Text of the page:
Born in Iran and raised in Canada, Tina Hassannia is a digital communications specialist and freelance writer who specializes in film, pop culture, and psychology. She’s a regular panelist on CBC Radio’s Q, the author of Asghar Farhadi: Life and Cinema, and was the Executive Editor of Movie Mezzanine. A member of the Toronto Film Critics Association, Tina has written for a variety of publications, including The Atlantic, The Globe and Mail, Roger Ebert, National Post, Variety, The Village Voice, CBC, The Guardian, and VICE. She has worked for IBM, Industry Canada, Ministry of Natural Resources and Forestry, Ministry of Transportation, Region of Waterloo Public Health, and the Canadian Institute of Health Information. Presently, she’s the Marketing Communications Specialist at EDealer. In her spare time, Tina escapes the digital era’s information overload by reading books in print, meditating, and swimming in natural bodies of water.
Featured writing and appearances:
Jonathan Demme’s A Master Builder: the elusive magic of bringing stage to screen
Rolling Thunder Revue: Bob Dylan and Martin Scorsese make a mockumentary
The untold labor behind Charlie Chaplin’s film scores: A look at auteurist myth-making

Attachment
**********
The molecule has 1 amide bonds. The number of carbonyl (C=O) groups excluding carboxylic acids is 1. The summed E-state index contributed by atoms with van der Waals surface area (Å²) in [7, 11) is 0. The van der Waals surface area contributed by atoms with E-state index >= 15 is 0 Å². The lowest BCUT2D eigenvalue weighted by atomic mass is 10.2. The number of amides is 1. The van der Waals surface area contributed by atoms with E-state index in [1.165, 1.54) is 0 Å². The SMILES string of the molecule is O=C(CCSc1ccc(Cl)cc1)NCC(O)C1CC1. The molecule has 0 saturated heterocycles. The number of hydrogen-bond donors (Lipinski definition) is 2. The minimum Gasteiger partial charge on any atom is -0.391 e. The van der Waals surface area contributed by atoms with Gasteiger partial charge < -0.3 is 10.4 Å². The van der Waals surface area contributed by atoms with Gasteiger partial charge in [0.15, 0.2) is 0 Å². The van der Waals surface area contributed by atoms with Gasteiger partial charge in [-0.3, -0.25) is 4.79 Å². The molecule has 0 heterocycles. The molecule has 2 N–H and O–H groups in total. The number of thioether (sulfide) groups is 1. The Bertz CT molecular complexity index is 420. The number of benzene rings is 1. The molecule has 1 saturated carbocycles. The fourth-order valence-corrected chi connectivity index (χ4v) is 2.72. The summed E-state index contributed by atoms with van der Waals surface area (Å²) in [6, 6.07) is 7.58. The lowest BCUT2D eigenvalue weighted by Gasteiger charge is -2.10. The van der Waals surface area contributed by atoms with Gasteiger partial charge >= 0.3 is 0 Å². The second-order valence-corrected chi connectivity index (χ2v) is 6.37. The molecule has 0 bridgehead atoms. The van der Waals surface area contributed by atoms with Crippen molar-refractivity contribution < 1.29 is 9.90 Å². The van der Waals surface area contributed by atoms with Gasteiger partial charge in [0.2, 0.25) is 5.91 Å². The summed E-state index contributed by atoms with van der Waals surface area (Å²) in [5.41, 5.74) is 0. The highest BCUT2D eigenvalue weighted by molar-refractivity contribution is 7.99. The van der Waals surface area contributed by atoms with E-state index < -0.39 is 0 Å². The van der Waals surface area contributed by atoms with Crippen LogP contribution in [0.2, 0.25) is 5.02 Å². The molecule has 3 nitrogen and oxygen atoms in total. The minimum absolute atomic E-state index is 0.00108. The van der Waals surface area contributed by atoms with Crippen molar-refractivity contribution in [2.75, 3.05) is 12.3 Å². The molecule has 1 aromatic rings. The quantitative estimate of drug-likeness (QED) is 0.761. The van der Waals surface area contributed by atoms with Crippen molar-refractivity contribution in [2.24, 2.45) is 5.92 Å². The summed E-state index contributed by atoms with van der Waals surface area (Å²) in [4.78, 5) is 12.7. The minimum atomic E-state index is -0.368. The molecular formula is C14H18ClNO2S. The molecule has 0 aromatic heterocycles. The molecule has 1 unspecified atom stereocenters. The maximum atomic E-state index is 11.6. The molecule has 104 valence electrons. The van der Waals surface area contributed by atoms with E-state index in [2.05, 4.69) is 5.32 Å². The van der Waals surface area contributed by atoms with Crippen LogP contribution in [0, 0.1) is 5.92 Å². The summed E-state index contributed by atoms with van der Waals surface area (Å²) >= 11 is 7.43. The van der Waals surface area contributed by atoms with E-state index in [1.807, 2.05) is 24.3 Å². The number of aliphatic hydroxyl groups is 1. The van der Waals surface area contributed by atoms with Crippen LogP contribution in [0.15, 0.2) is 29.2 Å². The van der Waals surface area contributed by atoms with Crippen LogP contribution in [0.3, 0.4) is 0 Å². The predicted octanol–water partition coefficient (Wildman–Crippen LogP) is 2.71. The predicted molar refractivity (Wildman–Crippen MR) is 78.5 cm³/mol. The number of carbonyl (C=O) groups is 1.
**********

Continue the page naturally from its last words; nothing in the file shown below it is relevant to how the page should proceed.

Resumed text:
An appreciation of the underappreciated Elaine May.
Celebrating 30 years of Star Trek: The Next Generation.
Reflections on Knoxville’s Big Ears Festival, Jonathan Demme, and experimental cinema.
Another Way of Being a Woman: My Girl Friday.
A Star Is Role-Played: How Dungeon Master Spencer Crittenden Became the Lord of Harmonquest.
Celebrating the cinema of Kelly Reichardt.
On Werner Herzog’s Lo and Behold, and Movies about Technology.
In Elevator to the Gallows, Miles and Malle Found their Grooves.
Dial R for Rohmer.
Dungeons & Dragons: A source of female empowerment.
Why motherhood is not for everyone and shouldn’t have to be.
Whit Stillman’s Barcelona: What It Means To Be A Good Person.
A feature on why there aren’t more women-directed films available on home video.
Daring to be different in Unit B at the NFB.
The women in Abbas Kiarostami’s cinema.
Are you afraid of an oral history?
Animal Urges and Existential Hellholes: Joel Potrykus’ Buzzard and Beyond.
Backstreet’s Back: A Critic’s Story.